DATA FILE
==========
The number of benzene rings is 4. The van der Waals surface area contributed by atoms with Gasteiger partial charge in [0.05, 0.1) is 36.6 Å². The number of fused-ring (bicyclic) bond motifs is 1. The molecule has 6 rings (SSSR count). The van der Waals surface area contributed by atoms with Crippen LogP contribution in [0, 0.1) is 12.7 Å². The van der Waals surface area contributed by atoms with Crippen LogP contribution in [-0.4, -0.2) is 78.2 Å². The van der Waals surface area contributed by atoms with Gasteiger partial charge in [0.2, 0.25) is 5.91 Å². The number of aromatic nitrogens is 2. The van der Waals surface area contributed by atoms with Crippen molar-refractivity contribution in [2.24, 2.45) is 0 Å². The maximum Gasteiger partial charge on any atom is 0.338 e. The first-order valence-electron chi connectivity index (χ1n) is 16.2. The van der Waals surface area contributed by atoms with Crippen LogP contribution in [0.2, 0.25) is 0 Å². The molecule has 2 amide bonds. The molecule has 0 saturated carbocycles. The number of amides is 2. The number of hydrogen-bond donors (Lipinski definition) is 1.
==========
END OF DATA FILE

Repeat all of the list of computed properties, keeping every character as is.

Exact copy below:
The number of benzene rings is 4. The van der Waals surface area contributed by atoms with Gasteiger partial charge in [0.05, 0.1) is 36.6 Å². The number of fused-ring (bicyclic) bond motifs is 1. The molecule has 6 rings (SSSR count). The van der Waals surface area contributed by atoms with Crippen LogP contribution in [0, 0.1) is 12.7 Å². The van der Waals surface area contributed by atoms with Crippen LogP contribution in [-0.4, -0.2) is 78.2 Å². The van der Waals surface area contributed by atoms with Gasteiger partial charge in [0.2, 0.25) is 5.91 Å². The number of aromatic nitrogens is 2. The van der Waals surface area contributed by atoms with Crippen molar-refractivity contribution in [2.24, 2.45) is 0 Å². The maximum Gasteiger partial charge on any atom is 0.338 e. The first-order valence-electron chi connectivity index (χ1n) is 16.2. The van der Waals surface area contributed by atoms with Crippen LogP contribution in [0.2, 0.25) is 0 Å². The molecule has 2 amide bonds. The molecule has 0 saturated carbocycles. The number of amides is 2. The number of hydrogen-bond donors (Lipinski definition) is 1.